Tuesday, September 1, 2009

Two college seasons - one rant: By Laura Collins

The ED world is buzzing with the same chat that always goes on in August: parents and clinicians looking for referrals to eating disorder treatment for a student leaving for college. These emails, listing symptoms and medical state, break my heart. They often use the word "motivated" and "charming" as if patients need to be pleasing in order to garner a clinician's attention.

It all begs the question: Why would a student with an active eating disorder be going to college? Really - I'm serious. I don't understand why this is acceptable. This is a life-sucking, potentially disabling or lethal illness: an anosognosic condition that thrives on secrecy and freedom from monitoring.

I know the tremendous pressure on parents by social expectations, by the young person's insistence that everything will be all right and that this is all he or she "lives for." I know the guilt and disempowerment of being told by professional advisers that we must 'let go.' I also know parents just get tired, and our egos get involved in the accomplishments of our children.
But you know what? We're parents, and that is a lifelong position. We have a right and a responsibility to do what is right for our child according to our unique and loving judgement. No one can tell us (and no one will take responsibility later) whether college is safe or advisable.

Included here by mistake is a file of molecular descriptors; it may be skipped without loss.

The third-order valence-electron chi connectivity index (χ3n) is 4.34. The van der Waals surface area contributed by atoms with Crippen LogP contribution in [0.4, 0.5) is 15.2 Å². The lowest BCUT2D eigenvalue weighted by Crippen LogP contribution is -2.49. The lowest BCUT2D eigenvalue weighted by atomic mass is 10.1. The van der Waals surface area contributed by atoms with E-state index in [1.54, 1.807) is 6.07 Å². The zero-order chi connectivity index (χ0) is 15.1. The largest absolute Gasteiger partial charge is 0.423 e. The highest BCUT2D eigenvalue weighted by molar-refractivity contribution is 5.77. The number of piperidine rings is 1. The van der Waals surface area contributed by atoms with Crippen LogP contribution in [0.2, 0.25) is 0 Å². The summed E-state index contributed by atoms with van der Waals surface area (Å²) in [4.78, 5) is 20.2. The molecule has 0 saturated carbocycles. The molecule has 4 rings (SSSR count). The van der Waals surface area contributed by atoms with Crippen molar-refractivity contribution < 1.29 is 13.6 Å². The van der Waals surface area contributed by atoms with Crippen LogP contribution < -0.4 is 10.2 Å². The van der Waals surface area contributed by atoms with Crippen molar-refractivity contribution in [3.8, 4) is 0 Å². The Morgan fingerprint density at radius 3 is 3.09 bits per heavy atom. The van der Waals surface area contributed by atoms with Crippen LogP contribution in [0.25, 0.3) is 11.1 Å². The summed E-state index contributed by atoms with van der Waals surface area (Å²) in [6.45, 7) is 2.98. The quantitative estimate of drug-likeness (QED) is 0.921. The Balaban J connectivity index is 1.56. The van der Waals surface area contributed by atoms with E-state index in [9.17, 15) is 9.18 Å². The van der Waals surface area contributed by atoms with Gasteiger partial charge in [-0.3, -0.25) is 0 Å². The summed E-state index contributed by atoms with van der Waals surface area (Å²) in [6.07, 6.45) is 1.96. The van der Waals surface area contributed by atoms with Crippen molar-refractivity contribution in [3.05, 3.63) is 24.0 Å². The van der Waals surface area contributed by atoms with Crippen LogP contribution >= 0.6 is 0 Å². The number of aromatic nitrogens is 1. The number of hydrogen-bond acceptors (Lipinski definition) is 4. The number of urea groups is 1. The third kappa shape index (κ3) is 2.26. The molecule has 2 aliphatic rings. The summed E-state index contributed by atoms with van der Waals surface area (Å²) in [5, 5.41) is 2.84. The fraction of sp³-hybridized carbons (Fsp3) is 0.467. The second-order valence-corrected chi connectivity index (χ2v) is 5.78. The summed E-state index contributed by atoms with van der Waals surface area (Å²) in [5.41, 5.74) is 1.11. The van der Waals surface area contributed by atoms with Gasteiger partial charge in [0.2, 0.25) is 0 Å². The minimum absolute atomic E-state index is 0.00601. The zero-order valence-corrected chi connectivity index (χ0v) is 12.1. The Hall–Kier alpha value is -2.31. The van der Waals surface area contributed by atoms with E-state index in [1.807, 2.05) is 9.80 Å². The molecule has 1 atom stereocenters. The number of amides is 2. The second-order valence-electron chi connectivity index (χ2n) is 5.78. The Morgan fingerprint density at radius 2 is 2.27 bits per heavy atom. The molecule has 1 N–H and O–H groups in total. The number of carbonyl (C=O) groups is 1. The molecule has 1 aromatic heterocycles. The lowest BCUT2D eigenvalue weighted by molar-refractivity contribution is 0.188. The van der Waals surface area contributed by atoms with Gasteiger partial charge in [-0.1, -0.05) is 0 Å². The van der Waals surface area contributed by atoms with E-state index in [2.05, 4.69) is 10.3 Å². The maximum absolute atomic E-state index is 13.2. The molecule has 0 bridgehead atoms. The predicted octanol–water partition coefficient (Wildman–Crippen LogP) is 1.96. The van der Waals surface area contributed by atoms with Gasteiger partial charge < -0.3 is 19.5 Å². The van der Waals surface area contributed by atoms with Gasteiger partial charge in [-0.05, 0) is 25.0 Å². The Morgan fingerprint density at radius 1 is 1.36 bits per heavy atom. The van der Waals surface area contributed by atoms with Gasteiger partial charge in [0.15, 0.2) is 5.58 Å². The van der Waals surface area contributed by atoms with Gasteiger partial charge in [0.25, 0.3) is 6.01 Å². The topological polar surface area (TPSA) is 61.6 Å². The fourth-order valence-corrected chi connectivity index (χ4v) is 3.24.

I put my money where my mouth is on this one: my daughter relapsed slightly after her freshman year and we withdrew support for college until she was not just well but quite well. She did not like that. We did not like doing it. But I believe it was our job to do it, and her longterm health and recovery depended on it. When she was ready, she went back and thrived (and had a treatment team for maintenance).

I've dealt with two universities as a parent - neither were in a position to protect or support my daughter's mental health. They said they could and would, but that isn't realistic. Looking back I don't know why I entertained the idea that they could. This is not diabetes or a vision problem where the patient is motivated and able to reliably self-monitor. Schools are not parents.

No team of providers on or off campus is going to be able to provide the kind of accountability and monitoring and personal support that a parent provides and an eating disorder patient deserves. No one at the dorm is going to watch out for or call the parents of a student unless the situation is so far gone that irreparable damage is done. We can't expect it and we can't get angry that they don't do it.

If you are not 100% confident of your child's recovery, committed to staying in the picture more than your child and school may like, ready to visit frequently, and have an expert team in place and in communication then why is college more important? If you feel pressured, or exhausted, or trapped, keep this in mind:

During November break is when I get the most emails and calls - from families who now realize their hand-wringing worries were well-founded and a shaky recovery is now an derailing relapse.

Recovery - full recovery - first. School can wait.

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